Supply Chain Visibility Pays Off for Medical Manufacturer

May 28, 2009
Terumo Cardiovascular Systems saved $1 million in one year

Terumo Cardiovascular Systems (Terumo CVS), unwilling to play a game of chance or rely on pure luck when it came to managing its supply chain, cut out $1 million -- in one year -- by reducing its inventory by 36%. They achieved this cost savings through increased visibility into their supply chain.

Between cost of money, variable storage fees and obsolescence, inventory carrying costs can range from 15% to 25% of total inventory on an annual basis. Having the right product in the right place at the right time is one of the only ways companies can reduce costs and increase sales simultaneously.

Terumo CVS, a global manufacturer and distributor of a wide spectrum of products for the medical industry, has more than 1,500 finished good SKUS comprised of hardware such as heart-lung machines, disposables including blood oxygenators, and a steady flow of custom tubing pack orders. Given the delicate nature of the industry, every product manufactured is required to undergo strict quality testing and sterilization. In addition, Terumo CVS' added level of precaution to ensure the safety of its end user calls for a vigilant supply chain.

For instance, a single tubing pack, which is used during open-heart surgery, is manufactured in Ashland, Massachusetts and then shipped to New York for sterilization. Once completed, the tubing pack travels to Maryland and is incorporated with other components, packaged and transferred to one of the companys five distribution centers. Finally the finished product is shipped from the distribution center to the hospital and used on a patient undergoing open-heart surgery.

With so many product variations and indispensable steps in its supply chain mixed with seasonal demand, it is easy to comprehend the challenges inherent in Terumo CVS' supply and demand planning. Although the company had a forecasting system in place, it was not capable of tracking the numerous plants and distribution centers, making it unable to accurately account for the seasonality of its products.

"Believe it or not, even medical products are seasonal," says Kevin Doughty, Director of Supply Chain Management for Terumo. "Our three biggest sales months are October, January and March because people avoid having surgery during the holiday season."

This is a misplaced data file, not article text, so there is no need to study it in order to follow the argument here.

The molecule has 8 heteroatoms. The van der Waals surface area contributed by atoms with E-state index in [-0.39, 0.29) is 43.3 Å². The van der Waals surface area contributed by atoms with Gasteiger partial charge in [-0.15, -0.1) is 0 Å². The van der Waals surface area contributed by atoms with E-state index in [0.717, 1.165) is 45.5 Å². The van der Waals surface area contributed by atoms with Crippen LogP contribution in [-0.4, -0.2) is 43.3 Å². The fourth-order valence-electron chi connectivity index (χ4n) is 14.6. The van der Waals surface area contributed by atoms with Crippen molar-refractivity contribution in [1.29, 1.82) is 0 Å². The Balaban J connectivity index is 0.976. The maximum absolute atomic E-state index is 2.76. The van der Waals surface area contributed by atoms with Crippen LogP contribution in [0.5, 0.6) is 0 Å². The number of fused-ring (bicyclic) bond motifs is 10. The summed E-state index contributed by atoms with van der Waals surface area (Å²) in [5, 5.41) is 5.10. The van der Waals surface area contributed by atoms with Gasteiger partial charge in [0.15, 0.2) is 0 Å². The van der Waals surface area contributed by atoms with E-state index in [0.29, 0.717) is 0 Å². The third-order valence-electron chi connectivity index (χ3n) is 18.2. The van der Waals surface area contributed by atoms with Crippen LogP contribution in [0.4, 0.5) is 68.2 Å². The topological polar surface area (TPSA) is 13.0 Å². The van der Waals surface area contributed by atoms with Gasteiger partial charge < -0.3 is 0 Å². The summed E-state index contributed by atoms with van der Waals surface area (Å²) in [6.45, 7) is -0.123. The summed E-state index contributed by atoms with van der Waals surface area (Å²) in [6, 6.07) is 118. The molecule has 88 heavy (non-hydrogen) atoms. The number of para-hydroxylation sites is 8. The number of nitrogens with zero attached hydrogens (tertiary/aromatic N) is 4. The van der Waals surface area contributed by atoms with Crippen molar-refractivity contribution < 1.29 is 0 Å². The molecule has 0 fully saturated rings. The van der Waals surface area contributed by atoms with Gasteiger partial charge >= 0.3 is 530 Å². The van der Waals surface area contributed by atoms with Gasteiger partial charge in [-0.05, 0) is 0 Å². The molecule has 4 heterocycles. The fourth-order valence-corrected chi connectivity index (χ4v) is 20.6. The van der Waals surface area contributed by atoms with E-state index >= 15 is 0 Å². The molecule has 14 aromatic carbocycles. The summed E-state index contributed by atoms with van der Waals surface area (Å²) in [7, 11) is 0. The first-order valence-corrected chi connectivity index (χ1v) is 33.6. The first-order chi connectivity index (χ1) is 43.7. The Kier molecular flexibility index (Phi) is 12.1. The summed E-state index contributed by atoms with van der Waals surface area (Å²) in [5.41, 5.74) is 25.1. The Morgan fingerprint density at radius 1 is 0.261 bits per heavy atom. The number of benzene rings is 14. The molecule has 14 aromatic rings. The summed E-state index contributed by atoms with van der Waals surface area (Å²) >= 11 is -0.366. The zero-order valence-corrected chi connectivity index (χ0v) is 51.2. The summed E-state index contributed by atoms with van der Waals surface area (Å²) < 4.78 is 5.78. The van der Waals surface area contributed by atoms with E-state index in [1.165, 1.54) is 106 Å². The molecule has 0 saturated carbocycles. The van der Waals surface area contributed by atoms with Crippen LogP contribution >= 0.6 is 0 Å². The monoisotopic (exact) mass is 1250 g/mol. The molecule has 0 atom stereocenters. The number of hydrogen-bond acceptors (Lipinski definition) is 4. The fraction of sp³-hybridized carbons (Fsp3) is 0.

In order to increase visibility into its multiple plants and distribution centers and to forecast the unique seasonality of its products, Terumo CVS implemented Demand Solutions Forecast Management and Requirements Planning in 2006.

The increased visibility into its supply and demand streams empowered the company to reduce its inventory by more than a third in one fiscal year -- a $1 million savings. In addition, Terumo CVS increased its inventory turns from 3.1 to 4.1. The companys fill rates were good before -- 97.5% in fiscal year 2006 -- but escalated to 99% for fiscal year 2007.

By implementing supply chain planning tools developed with the underlying philosophy that people are smarter than software, Terumo CVS has the ability to manage by exception using statistical formulas along with gut instinct. This allows for more accurate forecasts.

Terumo CVS' executives hold monthly Sales & Operations Planning meetings to make strategic decisions based on the forecasts. Since implementing the supply chain management software, Terumo CVS has the reliable information necessary to make top line decisions.

Bill Macdonald is Executive Vice President of Demand Solutions. The company provides supply management software for small and midsized enterprises.

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